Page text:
There are several tricky grammatical things here...
1) This is the one that actually answers your question. The key here is the word "dem" "dem" is the dative case version of "the" for both masculine and neuter nouns, but only in the singular. The dative case version of "the" for all plural nouns is "den".
2) You may be wondering why "Jungen" is in the dative case here at all? It's because the verb "reichen" always take a dative object. There's quite a few verbs like this. The best list I've been able to find online is the one here:
3) The noun "Junge" is a member of a rather large group of nouns called masculine "weak nouns" or "N-nouns", and their odd characteristic is that they take an -n or -en ending in every grammatical case except nominative. That is, if they aren't the subject of the sentence, then they end with -n or -en... even when they're singular (but also when they're plural).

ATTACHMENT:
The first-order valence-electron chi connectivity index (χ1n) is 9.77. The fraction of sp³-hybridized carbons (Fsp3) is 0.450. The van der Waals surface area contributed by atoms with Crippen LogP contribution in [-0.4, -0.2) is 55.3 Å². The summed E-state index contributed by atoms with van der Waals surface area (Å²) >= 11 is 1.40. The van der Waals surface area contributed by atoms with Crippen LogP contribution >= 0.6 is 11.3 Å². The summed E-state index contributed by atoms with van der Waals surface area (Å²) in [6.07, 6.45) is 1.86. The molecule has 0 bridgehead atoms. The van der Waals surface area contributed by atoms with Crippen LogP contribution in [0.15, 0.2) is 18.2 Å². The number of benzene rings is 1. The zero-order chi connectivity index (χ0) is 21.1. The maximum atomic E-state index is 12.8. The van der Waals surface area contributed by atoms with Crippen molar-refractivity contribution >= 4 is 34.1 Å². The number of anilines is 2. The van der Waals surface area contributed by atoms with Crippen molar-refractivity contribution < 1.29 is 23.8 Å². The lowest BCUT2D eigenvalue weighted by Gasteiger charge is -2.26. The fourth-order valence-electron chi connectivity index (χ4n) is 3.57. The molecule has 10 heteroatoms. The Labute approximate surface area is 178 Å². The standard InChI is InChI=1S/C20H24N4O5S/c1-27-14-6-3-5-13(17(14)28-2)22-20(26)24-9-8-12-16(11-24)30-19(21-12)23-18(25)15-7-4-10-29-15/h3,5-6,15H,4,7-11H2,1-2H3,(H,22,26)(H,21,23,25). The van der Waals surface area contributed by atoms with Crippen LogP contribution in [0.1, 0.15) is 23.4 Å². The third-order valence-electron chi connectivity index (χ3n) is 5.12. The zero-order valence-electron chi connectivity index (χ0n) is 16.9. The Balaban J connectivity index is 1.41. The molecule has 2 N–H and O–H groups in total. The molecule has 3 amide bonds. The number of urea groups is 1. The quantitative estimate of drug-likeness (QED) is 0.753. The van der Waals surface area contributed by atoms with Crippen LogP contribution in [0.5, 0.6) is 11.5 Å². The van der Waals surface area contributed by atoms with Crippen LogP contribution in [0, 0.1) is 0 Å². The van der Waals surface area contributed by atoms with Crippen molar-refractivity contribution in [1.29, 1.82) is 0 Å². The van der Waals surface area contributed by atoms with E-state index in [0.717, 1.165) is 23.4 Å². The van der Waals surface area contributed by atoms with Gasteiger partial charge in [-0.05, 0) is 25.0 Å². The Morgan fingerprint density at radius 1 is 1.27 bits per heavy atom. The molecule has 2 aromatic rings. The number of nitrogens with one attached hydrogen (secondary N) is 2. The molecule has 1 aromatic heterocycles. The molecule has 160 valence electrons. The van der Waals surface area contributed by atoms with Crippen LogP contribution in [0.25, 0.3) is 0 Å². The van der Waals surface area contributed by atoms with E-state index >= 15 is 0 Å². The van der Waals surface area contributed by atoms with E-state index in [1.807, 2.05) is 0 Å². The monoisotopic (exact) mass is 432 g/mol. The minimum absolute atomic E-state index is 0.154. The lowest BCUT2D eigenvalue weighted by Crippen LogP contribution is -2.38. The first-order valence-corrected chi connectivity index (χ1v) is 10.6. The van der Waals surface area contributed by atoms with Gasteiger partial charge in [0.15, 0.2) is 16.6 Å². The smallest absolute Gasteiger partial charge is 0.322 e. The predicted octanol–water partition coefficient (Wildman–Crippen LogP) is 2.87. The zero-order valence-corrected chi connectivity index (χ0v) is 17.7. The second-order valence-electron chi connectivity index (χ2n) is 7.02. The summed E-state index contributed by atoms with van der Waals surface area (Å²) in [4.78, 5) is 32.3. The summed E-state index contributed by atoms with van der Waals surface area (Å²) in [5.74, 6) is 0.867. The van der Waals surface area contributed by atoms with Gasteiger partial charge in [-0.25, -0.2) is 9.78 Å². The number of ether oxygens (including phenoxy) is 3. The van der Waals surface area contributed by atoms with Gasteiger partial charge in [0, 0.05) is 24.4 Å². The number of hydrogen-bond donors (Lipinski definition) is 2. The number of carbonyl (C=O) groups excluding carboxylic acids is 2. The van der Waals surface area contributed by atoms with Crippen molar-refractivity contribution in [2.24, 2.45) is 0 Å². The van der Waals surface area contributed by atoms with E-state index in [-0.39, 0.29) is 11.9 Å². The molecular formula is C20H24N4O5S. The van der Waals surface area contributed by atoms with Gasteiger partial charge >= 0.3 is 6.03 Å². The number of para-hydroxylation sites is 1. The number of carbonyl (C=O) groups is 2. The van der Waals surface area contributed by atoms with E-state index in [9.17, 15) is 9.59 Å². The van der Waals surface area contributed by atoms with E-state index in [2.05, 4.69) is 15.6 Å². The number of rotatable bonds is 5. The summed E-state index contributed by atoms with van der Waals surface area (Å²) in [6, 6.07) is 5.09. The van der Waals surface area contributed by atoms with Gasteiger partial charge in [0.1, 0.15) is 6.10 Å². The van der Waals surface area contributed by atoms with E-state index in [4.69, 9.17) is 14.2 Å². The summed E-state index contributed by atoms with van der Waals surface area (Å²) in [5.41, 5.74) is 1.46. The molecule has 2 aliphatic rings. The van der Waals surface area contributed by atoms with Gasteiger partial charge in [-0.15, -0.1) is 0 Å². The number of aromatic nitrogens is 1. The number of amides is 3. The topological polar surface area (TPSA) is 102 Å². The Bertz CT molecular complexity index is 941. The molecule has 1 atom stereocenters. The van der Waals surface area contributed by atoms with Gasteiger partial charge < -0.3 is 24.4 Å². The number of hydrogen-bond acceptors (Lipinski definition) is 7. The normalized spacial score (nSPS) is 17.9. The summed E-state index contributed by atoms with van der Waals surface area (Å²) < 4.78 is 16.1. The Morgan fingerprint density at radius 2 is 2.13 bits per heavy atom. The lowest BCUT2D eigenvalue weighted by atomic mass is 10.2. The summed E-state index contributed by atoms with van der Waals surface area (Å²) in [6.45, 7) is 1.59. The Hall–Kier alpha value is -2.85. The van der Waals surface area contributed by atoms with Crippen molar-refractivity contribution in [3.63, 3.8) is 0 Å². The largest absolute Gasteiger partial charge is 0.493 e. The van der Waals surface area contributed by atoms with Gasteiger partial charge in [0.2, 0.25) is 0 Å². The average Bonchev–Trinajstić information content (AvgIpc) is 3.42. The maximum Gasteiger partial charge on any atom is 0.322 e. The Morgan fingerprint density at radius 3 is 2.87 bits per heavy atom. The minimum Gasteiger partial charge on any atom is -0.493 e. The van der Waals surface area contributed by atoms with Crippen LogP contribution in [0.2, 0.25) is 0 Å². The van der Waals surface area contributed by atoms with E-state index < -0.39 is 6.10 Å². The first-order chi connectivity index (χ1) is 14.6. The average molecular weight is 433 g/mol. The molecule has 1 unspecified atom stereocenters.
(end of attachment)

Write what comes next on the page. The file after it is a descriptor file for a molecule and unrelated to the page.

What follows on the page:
For "Junge" specifically, this can be seen in the table here: (sorry for the long link)
For more information on masculine weak nouns in general, see:
Thank you for that information. Is the key whether the object of the verb can be defined as an indirect object (e.g., "geben ihm" is to give something to him, versus "geben ihn"--give him [to someone else]? I'm not sure it's obvious in this case, but if the guidelines works it might be in theres somewhere?
Technically, it should be OK, but it's awkward in English. "Suffices" can be used as a transitive verb, but it's more often used as an intransitive, in which case it would have to be ". . . suffices for the boys."
In addition, "suffices" isn't used that much in informal English--it sounds more natural to say ". . . is enough for . . . "